What Are Migraines, and What to Do About Them
Migraine headache is a very common and debilitating condition affecting many Americans yearly. Approximately 18% of women and 6% of men have had at least one migraine attack in the previous year. Migraine headaches result in significant impairment in a multitude of aspects such as: work performance, social activities, and family life. The World Health Organization (WHO) has listed migraine headaches as one of the world’s most disabling medical illnesses.
The phases of migraines
Migraine symptoms can be variable depending on the patient. The presentation of migraines can be described by certain phases: “premonitory,” “aura’’ and “resolution” phases.
Premonitory symptoms occur hours to days before onset of headaches. Those symptoms include depression, cognitive dysfunction, food cravings, fatigue, difficulty concentrating and neck stiffness.
The migraine aura consists of focal neurological symptoms that precede, accompany, or follow (rarely) a migraine attack. Aura symptoms typically lasts less than an hour and can result in visual, sensory, and/or motor manifestations.
The headache phase can vary in frequency, duration and location. The typical headache is unilateral, throbbing and worsened by movement.
The resolution phase occurs after the headache, and the patient may experience fatigue, mood changes and difficulty concentrating.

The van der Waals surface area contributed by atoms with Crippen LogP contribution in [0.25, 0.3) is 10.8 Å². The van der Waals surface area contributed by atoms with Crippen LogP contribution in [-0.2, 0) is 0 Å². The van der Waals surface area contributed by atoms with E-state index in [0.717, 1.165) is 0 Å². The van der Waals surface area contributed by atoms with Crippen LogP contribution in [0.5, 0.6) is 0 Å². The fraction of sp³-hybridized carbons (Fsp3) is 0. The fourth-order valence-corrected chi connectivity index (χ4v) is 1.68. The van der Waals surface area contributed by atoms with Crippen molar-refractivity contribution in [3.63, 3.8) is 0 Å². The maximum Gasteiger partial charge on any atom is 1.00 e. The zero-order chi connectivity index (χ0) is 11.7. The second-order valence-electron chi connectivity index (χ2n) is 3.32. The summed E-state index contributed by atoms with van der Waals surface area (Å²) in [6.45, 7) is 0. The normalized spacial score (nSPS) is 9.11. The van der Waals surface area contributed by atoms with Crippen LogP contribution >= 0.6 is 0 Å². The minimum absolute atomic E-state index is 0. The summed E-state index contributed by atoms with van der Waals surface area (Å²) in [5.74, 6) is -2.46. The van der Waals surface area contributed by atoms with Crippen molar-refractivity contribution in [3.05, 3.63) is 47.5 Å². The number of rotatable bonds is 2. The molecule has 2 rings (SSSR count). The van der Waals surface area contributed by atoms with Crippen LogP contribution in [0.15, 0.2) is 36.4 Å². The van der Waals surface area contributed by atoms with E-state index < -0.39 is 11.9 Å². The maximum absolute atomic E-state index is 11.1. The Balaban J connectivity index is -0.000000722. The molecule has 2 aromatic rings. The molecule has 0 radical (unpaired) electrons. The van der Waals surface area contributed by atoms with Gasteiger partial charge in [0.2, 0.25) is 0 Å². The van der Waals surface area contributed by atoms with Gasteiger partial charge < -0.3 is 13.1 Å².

Migraine treatment plans
Establishing a diagnosis is essential in regards to developing the most appropriate treatment plan. Patients should discuss with their primary care physicians if there is suspicion for possible migraine headaches. Once a diagnosis of migraine headache has been established, discuss testing various medications with your doctor at that time in addition to requesting a consultation with an interventional pain management specialist for further evaluation. During that consultation, patients can also be evaluated for other causes of headache pain.
An interventional pain management physician can also discuss botulinum toxin administered by intramuscular injection as a potential preventative modality for migraine headaches. Patients who have not responded adequately or are intolerant of commonly prescribed oral migraine treatments may consider botulinum toxin injections. Botulinum toxin is administered to at least 31 injection sites across seven head and neck muscles. Treatment should be repeated every three months.
If you are suffering from any of these conditions, make an appointment with a pain management physician to find out what treatment is best for you.
Learn more about pain management at Ochsner.